The Exchange actually does provided the Interstate Competition that Repbulicans have been clamoring for. It provides for choices and an economy of scale that can drastically lower prices. Further with pre-existing conditions banned (or at least limited), as well as a mandated medical loss ratio of 80-85% which ensures that most of the money provided in premiums actually goes directly into care and not into inflating stock prices - there is quite of bit of cost containment even in the Senate Bill.
CENK UYGUR: How. There's no public option. There's no check. How are you going to bring the cost down?
REP. DEBBIE WASSERMAN SCHULTZ: Because you're broadening the pool. You're prohibiting them from dropping people for preexisting conditions. You're requiring the insurance to be Guaranty Issue, you're setting the premiums... Just look what we're doing for women. Women pay on average a 48% higher premium, Cenk, right now, simply because of our gender. We're going to prohibit that and only allow very basic things for the premiums to be based on. That's gonna bring down costs all by itself.
CENK UYGUR: I don't want the audience to get misled into thinking that I don't think there are good things about this. There are. You do expand coverage.
REP. DEBBIE WASSERMAN SCHULTZ: Thank you.
CENK UYGUR: There's no question about that.
REP. DEBBIE WASSERMAN SCHULTZ: Hallelujah.
CENK UYGUR: Ok. You expand coverage. What the things that you mentioned are absolutely true. But I'm going to guarantee you right here that our premiums are going to skyrocket.
REP. DEBBIE WASSERMAN SCHULTZ: You are wrong. And I will come, I'm happy...
CENK UYGUR: The things that you mentioned are not cost containment. They expand coverage.
REP. DEBBIE WASSERMAN SCHULTZ: Okay. I will bet you that that's not true and I will come back on your show so that we can have another conversation about that so you can congratulate me that I was right.
CENK UYGUR: Okay. Two years from now, if my premium goes down, I'll pay for your insurance.
REP. DEBBIE WASSERMAN SCHULTZ: That sounds good. Perfect.
CENK UYGUR: If my premium goes up, you pay for my insurance.
REP. DEBBIE WASSERMAN SCHULTZ: It works for me. I gotta run though. I'm sorry.
Cenk expresses more than a bit of skeptiscm that without a Public Option the price gouging that the Insurance Companies have been engaging in will be curbed - this is an issue I've addressed repeatedly - and I still maintain that even without the public option costs are likely to GO DOWN.
The proof of this isn't theory, it's History. During the 90's simply the threat of implementing a Health Care system that included Exchanges (which at the time were called "Associations") under the original Hillary Clinton plan did the following to the cost of private health insurance.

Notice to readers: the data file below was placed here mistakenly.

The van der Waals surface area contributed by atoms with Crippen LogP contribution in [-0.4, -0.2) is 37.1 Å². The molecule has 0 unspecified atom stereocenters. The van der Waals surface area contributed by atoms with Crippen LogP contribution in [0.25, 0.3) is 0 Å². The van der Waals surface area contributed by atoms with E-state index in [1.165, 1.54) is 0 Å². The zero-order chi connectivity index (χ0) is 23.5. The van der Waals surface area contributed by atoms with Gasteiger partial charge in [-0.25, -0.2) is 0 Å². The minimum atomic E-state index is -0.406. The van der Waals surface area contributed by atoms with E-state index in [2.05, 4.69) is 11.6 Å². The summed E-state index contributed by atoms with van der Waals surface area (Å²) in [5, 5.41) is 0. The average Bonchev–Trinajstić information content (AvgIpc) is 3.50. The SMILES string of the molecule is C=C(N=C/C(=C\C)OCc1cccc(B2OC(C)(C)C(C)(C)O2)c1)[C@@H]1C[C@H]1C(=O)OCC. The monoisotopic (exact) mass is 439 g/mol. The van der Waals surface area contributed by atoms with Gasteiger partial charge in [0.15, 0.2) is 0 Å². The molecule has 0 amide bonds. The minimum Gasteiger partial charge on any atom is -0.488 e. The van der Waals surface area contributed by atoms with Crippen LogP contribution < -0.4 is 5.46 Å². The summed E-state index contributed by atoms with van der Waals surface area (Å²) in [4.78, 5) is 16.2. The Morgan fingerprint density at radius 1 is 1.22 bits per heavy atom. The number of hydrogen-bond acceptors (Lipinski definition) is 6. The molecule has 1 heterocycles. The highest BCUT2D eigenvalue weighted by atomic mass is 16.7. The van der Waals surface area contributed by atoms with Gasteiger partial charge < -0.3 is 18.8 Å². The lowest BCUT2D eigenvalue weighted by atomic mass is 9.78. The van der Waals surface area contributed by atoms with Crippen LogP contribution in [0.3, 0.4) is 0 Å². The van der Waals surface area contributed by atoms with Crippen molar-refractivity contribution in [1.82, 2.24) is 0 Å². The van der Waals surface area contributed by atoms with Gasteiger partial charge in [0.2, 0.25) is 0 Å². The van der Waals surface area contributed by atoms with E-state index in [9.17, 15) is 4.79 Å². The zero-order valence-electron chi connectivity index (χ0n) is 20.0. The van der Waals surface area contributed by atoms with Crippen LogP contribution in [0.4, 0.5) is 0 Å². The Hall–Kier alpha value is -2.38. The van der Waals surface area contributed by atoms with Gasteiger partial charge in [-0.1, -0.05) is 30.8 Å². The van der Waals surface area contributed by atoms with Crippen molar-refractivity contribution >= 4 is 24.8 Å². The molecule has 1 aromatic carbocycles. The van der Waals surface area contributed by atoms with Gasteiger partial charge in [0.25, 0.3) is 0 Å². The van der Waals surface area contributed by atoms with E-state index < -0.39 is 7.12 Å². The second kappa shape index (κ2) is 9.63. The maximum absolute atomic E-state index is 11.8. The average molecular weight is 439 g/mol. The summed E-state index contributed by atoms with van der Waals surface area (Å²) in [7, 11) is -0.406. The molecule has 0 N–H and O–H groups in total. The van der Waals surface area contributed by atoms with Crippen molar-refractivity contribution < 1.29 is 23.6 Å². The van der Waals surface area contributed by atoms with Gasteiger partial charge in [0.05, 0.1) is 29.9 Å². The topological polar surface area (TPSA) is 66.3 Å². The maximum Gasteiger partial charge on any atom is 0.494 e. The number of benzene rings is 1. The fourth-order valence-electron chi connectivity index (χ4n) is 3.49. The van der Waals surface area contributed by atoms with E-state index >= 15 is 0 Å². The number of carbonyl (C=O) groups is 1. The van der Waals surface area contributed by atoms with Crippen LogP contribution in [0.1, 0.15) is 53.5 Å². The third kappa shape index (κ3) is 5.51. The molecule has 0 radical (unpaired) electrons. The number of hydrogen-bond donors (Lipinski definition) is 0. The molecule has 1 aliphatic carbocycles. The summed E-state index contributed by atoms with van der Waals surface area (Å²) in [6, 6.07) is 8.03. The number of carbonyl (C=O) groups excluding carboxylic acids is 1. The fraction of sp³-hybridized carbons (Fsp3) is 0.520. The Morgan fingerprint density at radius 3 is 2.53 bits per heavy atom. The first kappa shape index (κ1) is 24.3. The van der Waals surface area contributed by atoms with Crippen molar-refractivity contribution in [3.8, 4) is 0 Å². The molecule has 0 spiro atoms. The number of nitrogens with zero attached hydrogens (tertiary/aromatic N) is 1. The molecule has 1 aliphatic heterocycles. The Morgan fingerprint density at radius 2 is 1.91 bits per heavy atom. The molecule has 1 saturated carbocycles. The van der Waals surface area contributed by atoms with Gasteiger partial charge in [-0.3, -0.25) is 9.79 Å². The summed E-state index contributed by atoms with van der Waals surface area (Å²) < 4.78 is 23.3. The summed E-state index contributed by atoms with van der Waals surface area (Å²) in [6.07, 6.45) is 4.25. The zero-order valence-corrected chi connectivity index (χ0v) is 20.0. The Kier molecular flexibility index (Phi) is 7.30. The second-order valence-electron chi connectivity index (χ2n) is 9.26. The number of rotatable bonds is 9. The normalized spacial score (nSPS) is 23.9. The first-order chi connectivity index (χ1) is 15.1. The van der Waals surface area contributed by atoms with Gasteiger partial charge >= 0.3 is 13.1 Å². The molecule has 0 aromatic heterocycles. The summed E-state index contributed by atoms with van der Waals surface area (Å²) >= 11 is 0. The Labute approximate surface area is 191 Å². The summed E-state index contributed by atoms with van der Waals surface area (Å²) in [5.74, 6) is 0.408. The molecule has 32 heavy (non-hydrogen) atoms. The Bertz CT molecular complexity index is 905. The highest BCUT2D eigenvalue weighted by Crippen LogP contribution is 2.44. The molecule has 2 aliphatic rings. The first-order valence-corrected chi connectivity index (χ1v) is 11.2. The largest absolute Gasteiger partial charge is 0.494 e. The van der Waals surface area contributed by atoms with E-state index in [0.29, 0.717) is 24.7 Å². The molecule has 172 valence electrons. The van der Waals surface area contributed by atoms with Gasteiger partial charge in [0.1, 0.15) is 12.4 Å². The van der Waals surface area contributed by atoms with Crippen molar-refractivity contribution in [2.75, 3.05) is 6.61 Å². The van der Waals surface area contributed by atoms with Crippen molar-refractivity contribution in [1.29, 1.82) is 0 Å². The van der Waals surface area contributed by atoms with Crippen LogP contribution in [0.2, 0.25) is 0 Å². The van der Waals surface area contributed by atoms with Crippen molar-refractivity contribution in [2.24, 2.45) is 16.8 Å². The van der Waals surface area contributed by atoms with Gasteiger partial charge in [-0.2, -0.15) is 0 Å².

No Public Option was even considered at the time, yet medical inflation costs actually dropped below the Consumer Price Index and Wage inflation. The Public Option is a nice "get", but it's not a Must have.
But there's something even more important that Cenk and Debbie discuss here that goes by without being seriously considered - costs are not and should not be the bottom line issue, it should be about SAVING LIVES!
Even if Cenk is right and Debbie is wrong expanding Health Care coverage to another 35 Million Americans will put a huge dent in the 45,000 Americans who DIE each year from lack of coverage. Over ten years that could potentially save as much as 400,000 Lives.
How much is too much to pay for that?
Democrats have had such a difficult time with this because they've been repeatedly arguing about spare change rather than addressing what the Republicans and Tea-Baggers have been talking about - Life and Death. And the sad part is that we've always been on the winning side of that argument, but have failed to use the fact that expanding healthcare protects and save American Lives as a rallying cry.
It's time we got on the Moral side of this issue, and stopped squabbling over lose sheckles. What isn't perfect in the bill now, can be fixed in the future - meanwhile children who had been blocked from care because they had to temerity to get sick, will be able to get it.
There is no price tag too high for that.